Playing “shop” goes a long way to teaching children basic money skills. Create your own game by making play money from craft paper and using bottle tops or buttons as coins (different colours can represent the different amounts – just keep an eye on your little one to prevent choking). Save empty cartons, boxes and plastic bottles, and write prices on them.
“Invite some your child’s friends around. One can act as the shopkeeper and the other children the customers, and these roles can change duringthe course of play,” says Gill. “If you’re not able to organise a playdate for the shop,
Let the child use dolls and fluffy toys, and then you or her other caregivers can also play along.” For older children you can get a bit more in-depth. “Have a look at games you can buy, such as a puzzle that teaches about money matters in a fun way,” says Sinenhlanhla
Is it a want or a need?
Helping your child to understand the difference between a need – an essential item such as healthy food – and a want – a luxury item such as sweets or expensive toys – is one of the most important early lessons you can teach her, says Sinenhlanhla. Gill suggests that one way to do this is to make a list of the essential items needed for your household before you go shopping, and run through it with your child.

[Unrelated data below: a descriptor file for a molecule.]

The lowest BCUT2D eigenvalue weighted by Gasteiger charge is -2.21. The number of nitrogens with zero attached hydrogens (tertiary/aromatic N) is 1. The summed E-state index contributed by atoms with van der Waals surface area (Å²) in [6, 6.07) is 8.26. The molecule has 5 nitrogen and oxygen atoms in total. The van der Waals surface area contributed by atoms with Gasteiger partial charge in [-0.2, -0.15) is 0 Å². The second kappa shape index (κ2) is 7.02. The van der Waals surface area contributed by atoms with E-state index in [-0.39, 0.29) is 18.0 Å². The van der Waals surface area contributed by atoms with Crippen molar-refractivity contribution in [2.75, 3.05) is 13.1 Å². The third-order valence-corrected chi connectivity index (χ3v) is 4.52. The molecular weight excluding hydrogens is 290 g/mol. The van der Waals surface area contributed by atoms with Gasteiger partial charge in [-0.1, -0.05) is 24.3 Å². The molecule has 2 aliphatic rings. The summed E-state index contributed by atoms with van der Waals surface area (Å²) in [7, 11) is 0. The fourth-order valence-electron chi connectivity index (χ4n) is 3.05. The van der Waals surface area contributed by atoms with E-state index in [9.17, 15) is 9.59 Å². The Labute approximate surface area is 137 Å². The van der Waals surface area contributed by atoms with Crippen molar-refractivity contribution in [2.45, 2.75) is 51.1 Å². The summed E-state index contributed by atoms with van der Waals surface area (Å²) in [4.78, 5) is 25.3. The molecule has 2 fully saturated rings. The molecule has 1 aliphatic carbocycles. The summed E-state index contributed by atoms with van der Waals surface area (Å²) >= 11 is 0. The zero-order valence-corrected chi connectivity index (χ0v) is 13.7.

Then, when you’re at the shops and your child asks for something, check with her if it’s on the shopping list.
If it’s not, explain that it is actually not something you (as a household) need. Another version of this is taking your child toy shopping with her own savings. When she chooses the toy she wants say, “Let’s see if you have enough money?” If she doesn’t,
she’ll need to decide whether to buy something cheaper or carry on saving until she has enough for the toy she wants.
Worth the wait
“Delayed gratification is the key to financial maturity – but children between 15 and 36 months of age don’t want to be inhibited in any manner,” Linda points out. This can be a particularly tough one when trying to avoid a total toddler meltdown at the grocery store means buying her something – and this quickly becomes a habit.